Death in Ancient Meru

We have no graveyards in Meru

I cannot begin to describe death to you. Not because I don’t want to, it’s because there is nothing about death to describe, there is a darkness that surrounds it and something always shifts when we lose someone. We are never the same.

On a call with my mother two days ago I asked her how our ancestors handled dead bodies. What rituals did we have if any? I couldn’t believe her answer so I called my father.Well, I got the same story.

We used to throw away bodies to be devoured by wild animals. I was shook people! There was no ceremony around death where our ancestors were concerned. When the grim reaper hit there were designated “undertakers” who would carry your dead body into the bush for animals to devour. There were many forests – we were rich people – then so all they had to do was carry the dead bodies to the dense forests and leave them there. After my initial shock, I weighed their thought process and this is very peaceful coexistence. There would be no pungent smells from a rotting body. Animals would have a meal hence wouldn’t attack villages. And whatever remained would decompose into the soil and there would be no need for expensive funeral rituals. I mean it’s a dead body after all right? No, it doesn’t feel right for you? Okay, let’s go back to shock together.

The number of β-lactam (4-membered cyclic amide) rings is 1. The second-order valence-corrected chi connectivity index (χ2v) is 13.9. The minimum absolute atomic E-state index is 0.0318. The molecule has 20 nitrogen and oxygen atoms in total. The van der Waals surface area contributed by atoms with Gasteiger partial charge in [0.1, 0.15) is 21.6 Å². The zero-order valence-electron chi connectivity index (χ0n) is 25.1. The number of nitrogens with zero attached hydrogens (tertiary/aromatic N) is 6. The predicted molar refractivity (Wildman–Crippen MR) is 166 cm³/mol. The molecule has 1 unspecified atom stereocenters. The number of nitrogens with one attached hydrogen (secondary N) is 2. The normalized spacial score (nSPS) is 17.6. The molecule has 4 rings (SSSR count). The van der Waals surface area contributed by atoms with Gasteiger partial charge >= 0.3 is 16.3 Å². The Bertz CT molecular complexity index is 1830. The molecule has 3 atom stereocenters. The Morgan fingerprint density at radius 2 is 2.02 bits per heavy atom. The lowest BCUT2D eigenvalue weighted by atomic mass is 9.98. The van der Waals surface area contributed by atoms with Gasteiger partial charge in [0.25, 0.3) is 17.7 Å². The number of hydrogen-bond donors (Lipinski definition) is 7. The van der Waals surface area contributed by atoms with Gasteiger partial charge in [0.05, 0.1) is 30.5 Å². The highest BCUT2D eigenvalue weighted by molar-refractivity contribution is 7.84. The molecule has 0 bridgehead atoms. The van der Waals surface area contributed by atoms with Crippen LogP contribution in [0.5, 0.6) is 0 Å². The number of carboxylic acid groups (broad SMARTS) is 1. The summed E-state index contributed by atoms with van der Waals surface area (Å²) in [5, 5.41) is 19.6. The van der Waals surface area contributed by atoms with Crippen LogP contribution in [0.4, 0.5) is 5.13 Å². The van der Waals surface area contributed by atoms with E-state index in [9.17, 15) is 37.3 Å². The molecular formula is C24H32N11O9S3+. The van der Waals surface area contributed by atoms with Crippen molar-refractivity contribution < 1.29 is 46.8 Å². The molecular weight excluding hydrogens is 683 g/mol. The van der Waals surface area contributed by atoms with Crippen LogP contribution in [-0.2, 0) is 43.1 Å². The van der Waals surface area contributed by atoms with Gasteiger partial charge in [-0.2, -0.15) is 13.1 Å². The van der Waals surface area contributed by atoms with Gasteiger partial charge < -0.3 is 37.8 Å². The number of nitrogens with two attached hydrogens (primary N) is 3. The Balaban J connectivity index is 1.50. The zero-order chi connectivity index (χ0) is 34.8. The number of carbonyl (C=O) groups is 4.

I also asked what else happened during this time because I mean after a death you do not move on like nothing has happened. Well, when someone dies in your household you were not allowed to visit anyone or be visited by anyone. Even if you run out of salt or needed to borrow a few pieces of lit charcoal to ignite a fire you couldn’t. This applied to all the family members, husband and wife including the children. No women groups or kamweretho, no nyumba ya wazee, no hide and seek, nothing you were just alienated from the community for one season. By a season I mean you plant, weed and harvest. That’s roughly five or six months. After a season had passed then everyone comes asking how you are doing, how the loss of your loved one has been taking you? How lonely have you been? If you have been eating well? How long you cried? Not really no, no one asked you those questions, life would just snap back to normal after your lonely mourn.

One other major thing you were not allowed to do is SHAVING! For that season you would not be allowed to cut off any hair on your body. That’s for all family members. You would be drowning in your sadness and walking around like BIGFOOT. When people visited you they would help you shave or you would just shave. Even if a child died the same would be followed. That explains the lack of burial sites or cemeteries in Meru. Then the man with the white skin came and told us we were barbaric in our ways and the modern funeral rituals were born.

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